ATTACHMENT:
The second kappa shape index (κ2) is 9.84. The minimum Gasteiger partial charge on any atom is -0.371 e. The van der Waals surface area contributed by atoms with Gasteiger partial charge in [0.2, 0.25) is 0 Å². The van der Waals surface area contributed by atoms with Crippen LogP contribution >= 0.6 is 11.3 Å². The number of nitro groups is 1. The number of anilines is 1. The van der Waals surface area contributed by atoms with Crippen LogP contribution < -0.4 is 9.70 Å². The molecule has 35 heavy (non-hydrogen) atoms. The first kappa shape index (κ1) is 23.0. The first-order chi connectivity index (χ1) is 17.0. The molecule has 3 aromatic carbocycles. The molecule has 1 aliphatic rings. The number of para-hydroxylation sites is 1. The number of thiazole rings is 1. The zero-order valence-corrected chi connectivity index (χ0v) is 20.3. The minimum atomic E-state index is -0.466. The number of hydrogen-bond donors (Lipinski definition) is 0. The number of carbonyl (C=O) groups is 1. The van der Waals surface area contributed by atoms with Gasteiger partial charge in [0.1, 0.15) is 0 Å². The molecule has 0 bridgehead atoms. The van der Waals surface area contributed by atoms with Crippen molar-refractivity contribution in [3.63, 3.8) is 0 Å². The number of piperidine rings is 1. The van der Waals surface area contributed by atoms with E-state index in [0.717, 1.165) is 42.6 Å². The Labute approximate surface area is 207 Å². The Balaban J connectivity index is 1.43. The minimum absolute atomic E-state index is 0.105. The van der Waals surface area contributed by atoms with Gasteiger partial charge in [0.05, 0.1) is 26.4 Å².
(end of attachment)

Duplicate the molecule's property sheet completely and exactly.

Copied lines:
The second kappa shape index (κ2) is 9.84. The minimum Gasteiger partial charge on any atom is -0.371 e. The van der Waals surface area contributed by atoms with Gasteiger partial charge in [0.2, 0.25) is 0 Å². The van der Waals surface area contributed by atoms with Crippen LogP contribution >= 0.6 is 11.3 Å². The number of nitro groups is 1. The number of anilines is 1. The van der Waals surface area contributed by atoms with Crippen LogP contribution < -0.4 is 9.70 Å². The molecule has 35 heavy (non-hydrogen) atoms. The first kappa shape index (κ1) is 23.0. The first-order chi connectivity index (χ1) is 17.0. The molecule has 3 aromatic carbocycles. The molecule has 1 aliphatic rings. The number of para-hydroxylation sites is 1. The number of thiazole rings is 1. The zero-order valence-corrected chi connectivity index (χ0v) is 20.3. The minimum atomic E-state index is -0.466. The number of hydrogen-bond donors (Lipinski definition) is 0. The number of carbonyl (C=O) groups is 1. The van der Waals surface area contributed by atoms with Gasteiger partial charge in [0.1, 0.15) is 0 Å². The molecule has 0 bridgehead atoms. The van der Waals surface area contributed by atoms with Crippen molar-refractivity contribution in [3.63, 3.8) is 0 Å². The number of piperidine rings is 1. The van der Waals surface area contributed by atoms with E-state index in [0.717, 1.165) is 42.6 Å². The Labute approximate surface area is 207 Å². The Balaban J connectivity index is 1.43. The minimum absolute atomic E-state index is 0.105. The van der Waals surface area contributed by atoms with Gasteiger partial charge in [0.05, 0.1) is 26.4 Å².